Bonamassa’s early exposure to a range of diverse artists and styles – Cream, Jeff Beck, Jackson Browne, Jethro Tull, BB King – courtesy of his parents’ record collection, some classical guitar lessons lessons and tuition with rockabilly and jazz great Danny Gatton gave him an expansive musical arsenal that would allow him to twist the blues into a variety of exciting new shapes. And with Shirley coaxing all those latent nuances to the surface and giving him a much bigger sound, the pieces of the jigsaw started coming together.

THE WATERSHED MOMENT…

The duo’s first album together, 2006’s ‘You & Me’, didn’t reinvent the blues so much as give it an electric shock, with Bridge To Better Days and Torn Down bursting with cocksure dynamism and confidence. Asking Around For You, a swooning ballad enhanced by gorgeous strings, became Bonamassa’s first classic original. During a show in 2007, Bonamassa realised that was just the start. “We went on after Steely Dan at the North Sea Jazz Festival outside of Amsterdam,” he told Grammy. “Thirty seconds after we started, I realised: ‘Geez, Kid Charlemagne is still ringing in the room, and we’re on. I don’t have any songs.’ That was the beginning of an eight or nine year quest to amass material that really connects to people.”

A NEW DIRECTION…

Bonamassa and Shirley really started pushing the envelope with ‘Sloe Gin’, a record that whipped up a mixture of acoustic and electric blues with panache. Dirt In My Pocket seamlessly switched between folky picking and brutal distortion, melding different tones in a way that would colour future compositions like Black Lung Heartache and the psychedelic midsection of Oh Beautiful!.

Meanwhile, a growing soulfulness emerged on acoustic cuts Richmond and Around The Bend. The latter initially appeared on ‘Had To Cry Today’ with a full rhythm section that made it feel impetuous and rushed, but appeared here reworked as a slowed-down, reflective country song with the kind of world-worn sentiments that would be revisited on ‘Driving Towards The Daylight’ and ‘Different Shades Of Blue’.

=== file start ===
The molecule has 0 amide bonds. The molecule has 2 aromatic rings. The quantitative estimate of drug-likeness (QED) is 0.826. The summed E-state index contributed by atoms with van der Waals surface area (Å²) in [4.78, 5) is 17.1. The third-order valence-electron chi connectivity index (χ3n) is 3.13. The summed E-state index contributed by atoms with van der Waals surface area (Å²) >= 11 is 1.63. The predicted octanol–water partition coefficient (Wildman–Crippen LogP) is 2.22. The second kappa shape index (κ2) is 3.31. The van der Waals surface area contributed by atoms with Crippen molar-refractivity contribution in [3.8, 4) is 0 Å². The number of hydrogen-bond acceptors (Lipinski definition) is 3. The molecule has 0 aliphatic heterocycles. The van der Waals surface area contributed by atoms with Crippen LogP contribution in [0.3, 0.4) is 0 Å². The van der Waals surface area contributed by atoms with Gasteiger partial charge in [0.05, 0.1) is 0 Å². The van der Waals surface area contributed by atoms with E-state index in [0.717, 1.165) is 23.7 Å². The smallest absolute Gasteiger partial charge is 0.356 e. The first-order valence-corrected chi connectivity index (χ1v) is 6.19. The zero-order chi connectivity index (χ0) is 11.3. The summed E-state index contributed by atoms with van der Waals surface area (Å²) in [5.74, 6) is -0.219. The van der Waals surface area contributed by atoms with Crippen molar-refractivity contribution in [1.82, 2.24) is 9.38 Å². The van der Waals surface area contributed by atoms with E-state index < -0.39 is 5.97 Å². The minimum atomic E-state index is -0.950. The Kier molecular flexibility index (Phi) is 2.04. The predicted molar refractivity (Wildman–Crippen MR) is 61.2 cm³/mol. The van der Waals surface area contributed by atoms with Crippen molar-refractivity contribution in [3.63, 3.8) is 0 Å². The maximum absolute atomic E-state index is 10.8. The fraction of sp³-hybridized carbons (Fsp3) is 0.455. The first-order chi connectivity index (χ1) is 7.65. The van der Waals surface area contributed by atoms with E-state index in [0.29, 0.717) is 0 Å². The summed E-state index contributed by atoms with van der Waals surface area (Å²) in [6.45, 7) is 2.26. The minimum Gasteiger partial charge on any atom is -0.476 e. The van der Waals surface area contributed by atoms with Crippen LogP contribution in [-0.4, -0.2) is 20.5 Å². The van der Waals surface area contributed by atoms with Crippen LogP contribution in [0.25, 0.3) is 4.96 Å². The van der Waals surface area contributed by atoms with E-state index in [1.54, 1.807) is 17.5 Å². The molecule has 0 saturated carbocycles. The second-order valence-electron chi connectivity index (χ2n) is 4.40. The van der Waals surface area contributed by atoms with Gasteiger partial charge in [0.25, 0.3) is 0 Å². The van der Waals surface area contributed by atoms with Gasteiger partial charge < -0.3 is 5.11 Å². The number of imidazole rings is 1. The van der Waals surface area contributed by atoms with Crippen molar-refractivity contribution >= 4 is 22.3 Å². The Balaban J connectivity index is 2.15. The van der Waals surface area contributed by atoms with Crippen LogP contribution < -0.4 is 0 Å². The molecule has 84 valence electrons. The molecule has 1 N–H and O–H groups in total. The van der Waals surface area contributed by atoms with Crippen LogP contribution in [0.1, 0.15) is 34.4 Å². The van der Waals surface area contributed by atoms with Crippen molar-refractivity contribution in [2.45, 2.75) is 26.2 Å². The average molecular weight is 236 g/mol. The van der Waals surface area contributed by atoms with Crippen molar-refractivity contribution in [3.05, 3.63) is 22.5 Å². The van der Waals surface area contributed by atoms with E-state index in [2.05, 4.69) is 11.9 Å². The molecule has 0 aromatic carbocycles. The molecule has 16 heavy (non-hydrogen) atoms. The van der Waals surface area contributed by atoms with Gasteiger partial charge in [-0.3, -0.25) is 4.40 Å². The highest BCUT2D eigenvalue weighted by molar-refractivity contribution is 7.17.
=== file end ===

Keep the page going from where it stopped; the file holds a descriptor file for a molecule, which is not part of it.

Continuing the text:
THE SONGWRITER FINDS HIS VOICE…

In his early years, Bonamassa crafted the music for his songs, while mostly deferring to co-writers for lyrics. That changed in 2009 when he unleashed the game changing ‘The Ballad Of John Henry’. Featuring six songs written solely by Bonamassa, it was the first time the guitarist’s songs bested his covers as pain and passion took centre stage.

“Making the first half of the album I was in the happiest place I’d ever been in my life. The second half found me in completely the opposite state,” he scribbled in the album’s sleeve notes. The epic Happier Times and The Great Flood bleed with that turmoil, as the former’s spine-tingling flamenco and the latter’s isolated, ghostly blues chronicle a relationship that has crashed and burned. “I’ve come to the conclusion that experience makes for better art,” he continued. “I had more to say, and it’s the first time I’ve personally opened up the book on my life.”